Dame Laura Knight Portraits at the Laing Newcastle

Dame Laura Knight artist, rebel and proto-feminist

Dame Laura Knight artist, rebel and proto-feminist

Dame Laura Knight is one of arts rebels, eccentrics, early feminists, an artist with the common touch and someone who achieved much but given easier economic circumstances could have achieved so much more.

Economically things could have been easier. Dame Laura’s parents parted quite early and the children were brought up with the help of a grandmother known as Big Grandma and a great-grandmother known as Little Grandma. Her mother, who was an art teacher, died of cancer at an early age and relied on her daughter to take the classes she became too ill to attend.

Her mother, who had studied at an atelier in Paris, is said to have told Laura that one day she would become a member of the Royal Academy. Dame Laura Knight became the first female member of the Royal Academy and secured her reputation as someone who could take the boys on at their own game and win and in doing so became an early feminist.

Dame Laura Knight’s slightly eccentric image was probably secured when she began turning up at Gypsy encampments in a vintage Rolls Royce which she had turned into a makeshift studio in order to paint portraits of the Gypsies. Her ability to empathise with her subject comes across in all her portraits but no more than in these paintings of the Gypsies.

Dame Laura painted members of the Gypsy Smith family many times including, Lilo Smith, the matriarch of the family, the beautiful Freedom Smith, who was deaf, had little speech and who she referred to as ‘Beulah’ and Gilderoy Smith the son of Lilo Smith. Gilderoy is the subject of ‘The Gypsy’ painted in 1939. Gilderoy with his weather lined face, deep and slightly weary expression and beautiful eyes has to run every other subject in this group at least a very close second.

Empathy with her subject is also seen in the group of paintings of coloured children at the racially segregated Johns Hopkins Hospital where she spent many months with her husband Harold while he completed his commissions. The now politically incorrect title of ‘The Piccaninny’ painted in 1927 is one of great beauty and charm. While in Baltimore she also found the models for her ‘Madonna of the Cotton Fields’ also known as ‘Mighty Like a Rose’. Whilst there she also attended civil rights meetings with Pearl and Irene Johnson who were campaigners against segregation.

Her feminism continued into her war work where she made many paintings of women in the forces or in industry. Her most famous painting is ‘Ruby Loftus Screwing a Breech Ring’. A painting that comes with the epitaph that Ruby had mastered in a very short time the ability to make a breech ring for a Bofors gun that would normally take up to nine years training.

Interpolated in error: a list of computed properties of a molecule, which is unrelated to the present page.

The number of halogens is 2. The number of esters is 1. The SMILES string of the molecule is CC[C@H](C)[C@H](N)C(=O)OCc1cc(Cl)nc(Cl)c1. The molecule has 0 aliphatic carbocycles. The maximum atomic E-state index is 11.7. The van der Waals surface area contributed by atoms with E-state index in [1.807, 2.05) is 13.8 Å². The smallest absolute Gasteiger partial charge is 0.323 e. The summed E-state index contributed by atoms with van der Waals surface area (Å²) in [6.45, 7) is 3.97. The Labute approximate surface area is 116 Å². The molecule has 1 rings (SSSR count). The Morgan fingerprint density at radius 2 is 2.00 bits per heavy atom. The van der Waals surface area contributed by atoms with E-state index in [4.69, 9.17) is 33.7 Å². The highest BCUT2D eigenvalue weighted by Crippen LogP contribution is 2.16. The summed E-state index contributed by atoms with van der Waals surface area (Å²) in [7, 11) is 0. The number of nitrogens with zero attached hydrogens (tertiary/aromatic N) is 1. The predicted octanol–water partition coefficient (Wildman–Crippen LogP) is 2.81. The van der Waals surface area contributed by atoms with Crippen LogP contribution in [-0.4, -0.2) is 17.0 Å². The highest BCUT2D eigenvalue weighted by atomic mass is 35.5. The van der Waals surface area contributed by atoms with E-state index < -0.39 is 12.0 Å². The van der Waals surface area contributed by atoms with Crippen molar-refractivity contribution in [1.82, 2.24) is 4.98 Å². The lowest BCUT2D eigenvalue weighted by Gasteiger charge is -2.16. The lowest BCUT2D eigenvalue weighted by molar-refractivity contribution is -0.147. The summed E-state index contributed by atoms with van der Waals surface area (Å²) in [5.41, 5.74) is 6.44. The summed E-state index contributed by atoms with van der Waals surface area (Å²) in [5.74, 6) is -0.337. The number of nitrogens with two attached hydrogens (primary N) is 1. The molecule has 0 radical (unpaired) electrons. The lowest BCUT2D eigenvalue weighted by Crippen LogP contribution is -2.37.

Dame Laura’s rebel status is confirmed by ‘Self Portrait’ painted in 1913. In art school in Nottingham female students weren’t allowed to paint nude models instead they had to make do with clay or wooden models. Her ‘Self Portrait’ shows the artist at her easel painting a picture of Ella Naper who poses for Laura nude. All three appear in the painting, Laura Knight, the nude model and the painting of the nude model. Apparently it was all done with mirrors I would guess the Royal Academy wished it had never been done at all.

A favourite painting of fans and one of the lead images of the exhibition is ‘Ballet Girl and Dressmaker’ painted in 1930 for Chicago industrialist Earl Hoover. The painting shows the ballerina Barbara Bonnar sitting presumably waiting to go on while her dressmaker puts the finishing touches to the outfit the ballerina is wearing. The dressmaker appears intent and focused on making the ballerina perfect while the ballerina appears powerful and athletic even in repose. This mistress and servant relationship also appears to good effect in ‘Gwen Frangcon-Davies’ which she painted in 1924. In the ‘Ballet Girl and Dressmaker’ the painting is lit from the upper left and the ballerina also looks out of the painting to the upper left as if in anticipation of the dance to come and her time in the limelight. The painting seems to live inside and outside it’s frame.

Dame Laura Knight rebel… probably, proto-feminist… probably, eccentric… maybe, wonderful artist… definitely.

Dame Laura Knight Portraits is showing at the Laing Art Gallery until 16 February.

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About Stella MacQueen

Sheila and Stella sitting in a tree... K.I.S.S.I.N.G.
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